How can professional services PR firms build client loyalty?

As a professional services public relations firm, client satisfaction is something we think about on a daily basis.  We want to be sure we’re providing quality client service and that, as a result, our clients are “happy.”  However, in his book “If Disney Ran Your Hospital,” Fred Lee raises an important point: it is customer loyalty, not mere satisfaction that binds clients to an organization and protects it against serious competition.

Lee cites an article from the Harvard Business Review on customer loyalty in which the authors presented research showing that satisfied customers are not necessarily loyal.  Writes Lee: “on a scale of one to five [one being very unsatisfied and five  being very satisfied], a customer who marks a four is six times more likely to defect than a customer who marks a five.  In other words, there is a six-fold increase in customer loyalty between fours and fives.”  While Lee is examining patient/employee satisfaction and loyalty in hospitals, the implication for our industry is clear: loyalty is critical to the security of client-agency relationships – and therefore, it’s essential that we understand the distinction between satisfaction and loyalty.

So, how can professional services PR firms build client loyalty?

  1. Deliver quality work:  If your clients are not satisfied, they’re definitely not going to feel loyal to your organization.  Therefore, client satisfaction is a logical precursor to client loyalty.  While it might sound like common sense, it’s critical that you’re responsive to your clients and consistently provide quality work in a timely manner.
  2. Anticipate your clients’ needs:  If you’re successfully delivering quality work, your clients are likely satisfied, but are they yet loyal?  Anticipating clients’ needs is an important step in moving from a four to a five on the client satisfaction scale – and making you an invaluable marketing partner.  According to Lee, “loyalty is generated by memorable things that happen that we didn’t expect.”  So, ask yourself: are you maintaining the status quo, or are you creating memorable moments by going “above and beyond;” consistently staying one step ahead of your clients and anticipating their needs, so they don’t have to.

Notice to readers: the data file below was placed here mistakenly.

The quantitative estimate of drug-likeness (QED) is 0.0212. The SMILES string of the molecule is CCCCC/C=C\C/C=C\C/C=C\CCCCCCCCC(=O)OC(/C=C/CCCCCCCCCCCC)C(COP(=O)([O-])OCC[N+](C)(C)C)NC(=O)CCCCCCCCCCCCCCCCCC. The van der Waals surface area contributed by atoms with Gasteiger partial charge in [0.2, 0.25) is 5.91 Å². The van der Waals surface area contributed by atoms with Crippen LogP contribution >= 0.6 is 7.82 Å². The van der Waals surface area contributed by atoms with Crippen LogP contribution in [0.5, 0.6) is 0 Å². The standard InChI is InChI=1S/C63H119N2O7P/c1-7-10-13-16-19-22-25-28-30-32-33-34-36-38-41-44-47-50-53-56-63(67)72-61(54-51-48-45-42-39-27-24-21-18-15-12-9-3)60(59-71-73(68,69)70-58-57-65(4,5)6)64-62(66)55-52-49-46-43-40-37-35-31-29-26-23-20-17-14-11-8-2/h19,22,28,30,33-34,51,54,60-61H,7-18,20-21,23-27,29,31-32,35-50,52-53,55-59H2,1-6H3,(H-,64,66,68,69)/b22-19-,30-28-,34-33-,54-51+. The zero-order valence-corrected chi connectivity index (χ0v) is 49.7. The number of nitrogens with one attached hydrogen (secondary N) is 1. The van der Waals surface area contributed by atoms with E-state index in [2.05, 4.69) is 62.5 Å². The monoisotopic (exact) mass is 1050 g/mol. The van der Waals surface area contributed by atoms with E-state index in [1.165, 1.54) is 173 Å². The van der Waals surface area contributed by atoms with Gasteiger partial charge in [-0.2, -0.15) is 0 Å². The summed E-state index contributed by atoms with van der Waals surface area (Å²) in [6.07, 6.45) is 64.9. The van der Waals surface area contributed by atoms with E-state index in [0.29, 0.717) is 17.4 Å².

3. Know your clients’ business:  In order to successfully anticipate your clients’ needs, you have to know their business, inside and out.  In a recent discussion with Dallas Kersey, former director of marketing at Towers Perrin and Edward Jones, he said the number one thing PR professionals can do to make themselves invaluable to their clients is to think of themselves as business professionals first, PR professionals second.  That is, “know your clients’ business.”  As Lee notes in his book, “doing everything to perfection…meeting all [of your clients’] standards of performance and courtesy” is not enough to build client loyalty.  As PR professionals, in order to build client loyalty, we must understand how everything we do fits into our clients’ overall marketing strategy and ultimately, how that’s tied to the company’s bottom line.  Without that understanding, you cannot cross the line from “outside agency” to true marketing partner.


These are just a few of the ways that you can work toward building loyalty.  What else would you add to this list?

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